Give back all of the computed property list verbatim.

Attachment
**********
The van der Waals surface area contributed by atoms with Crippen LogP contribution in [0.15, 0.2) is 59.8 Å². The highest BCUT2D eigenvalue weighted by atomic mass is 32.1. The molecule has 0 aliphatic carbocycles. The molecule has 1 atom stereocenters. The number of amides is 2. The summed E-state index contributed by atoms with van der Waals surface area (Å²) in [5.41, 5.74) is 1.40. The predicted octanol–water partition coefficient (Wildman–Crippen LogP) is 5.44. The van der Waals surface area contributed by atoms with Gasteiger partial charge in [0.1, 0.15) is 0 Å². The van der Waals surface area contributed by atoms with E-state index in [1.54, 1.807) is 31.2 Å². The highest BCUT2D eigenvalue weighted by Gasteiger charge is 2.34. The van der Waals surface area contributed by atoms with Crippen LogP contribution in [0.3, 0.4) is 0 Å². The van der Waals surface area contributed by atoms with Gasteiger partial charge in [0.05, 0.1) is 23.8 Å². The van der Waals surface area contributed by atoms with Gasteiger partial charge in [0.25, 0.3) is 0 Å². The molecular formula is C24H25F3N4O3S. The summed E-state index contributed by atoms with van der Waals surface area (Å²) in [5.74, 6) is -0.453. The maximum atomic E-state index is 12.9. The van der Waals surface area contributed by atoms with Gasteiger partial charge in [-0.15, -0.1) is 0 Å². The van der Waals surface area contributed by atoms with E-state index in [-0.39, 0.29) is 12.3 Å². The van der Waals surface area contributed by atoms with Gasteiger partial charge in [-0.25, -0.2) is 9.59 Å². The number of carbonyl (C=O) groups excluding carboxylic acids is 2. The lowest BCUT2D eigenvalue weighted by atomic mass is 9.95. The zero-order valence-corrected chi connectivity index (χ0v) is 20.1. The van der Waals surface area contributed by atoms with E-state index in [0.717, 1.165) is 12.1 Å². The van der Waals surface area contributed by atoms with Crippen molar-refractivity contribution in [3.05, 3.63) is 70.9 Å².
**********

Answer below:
The van der Waals surface area contributed by atoms with Crippen LogP contribution in [0.15, 0.2) is 59.8 Å². The highest BCUT2D eigenvalue weighted by atomic mass is 32.1. The molecule has 0 aliphatic carbocycles. The molecule has 1 atom stereocenters. The number of amides is 2. The summed E-state index contributed by atoms with van der Waals surface area (Å²) in [5.41, 5.74) is 1.40. The predicted octanol–water partition coefficient (Wildman–Crippen LogP) is 5.44. The van der Waals surface area contributed by atoms with Gasteiger partial charge in [0.1, 0.15) is 0 Å². The van der Waals surface area contributed by atoms with E-state index in [1.54, 1.807) is 31.2 Å². The highest BCUT2D eigenvalue weighted by Gasteiger charge is 2.34. The van der Waals surface area contributed by atoms with Crippen LogP contribution in [0.3, 0.4) is 0 Å². The van der Waals surface area contributed by atoms with Gasteiger partial charge in [0.05, 0.1) is 23.8 Å². The van der Waals surface area contributed by atoms with Gasteiger partial charge in [0.25, 0.3) is 0 Å². The molecular formula is C24H25F3N4O3S. The summed E-state index contributed by atoms with van der Waals surface area (Å²) in [5.74, 6) is -0.453. The maximum atomic E-state index is 12.9. The van der Waals surface area contributed by atoms with Gasteiger partial charge in [-0.15, -0.1) is 0 Å². The van der Waals surface area contributed by atoms with E-state index in [-0.39, 0.29) is 12.3 Å². The van der Waals surface area contributed by atoms with Gasteiger partial charge in [-0.25, -0.2) is 9.59 Å². The number of carbonyl (C=O) groups excluding carboxylic acids is 2. The lowest BCUT2D eigenvalue weighted by atomic mass is 9.95. The zero-order valence-corrected chi connectivity index (χ0v) is 20.1. The van der Waals surface area contributed by atoms with E-state index in [0.717, 1.165) is 12.1 Å². The van der Waals surface area contributed by atoms with Crippen molar-refractivity contribution in [3.05, 3.63) is 70.9 Å².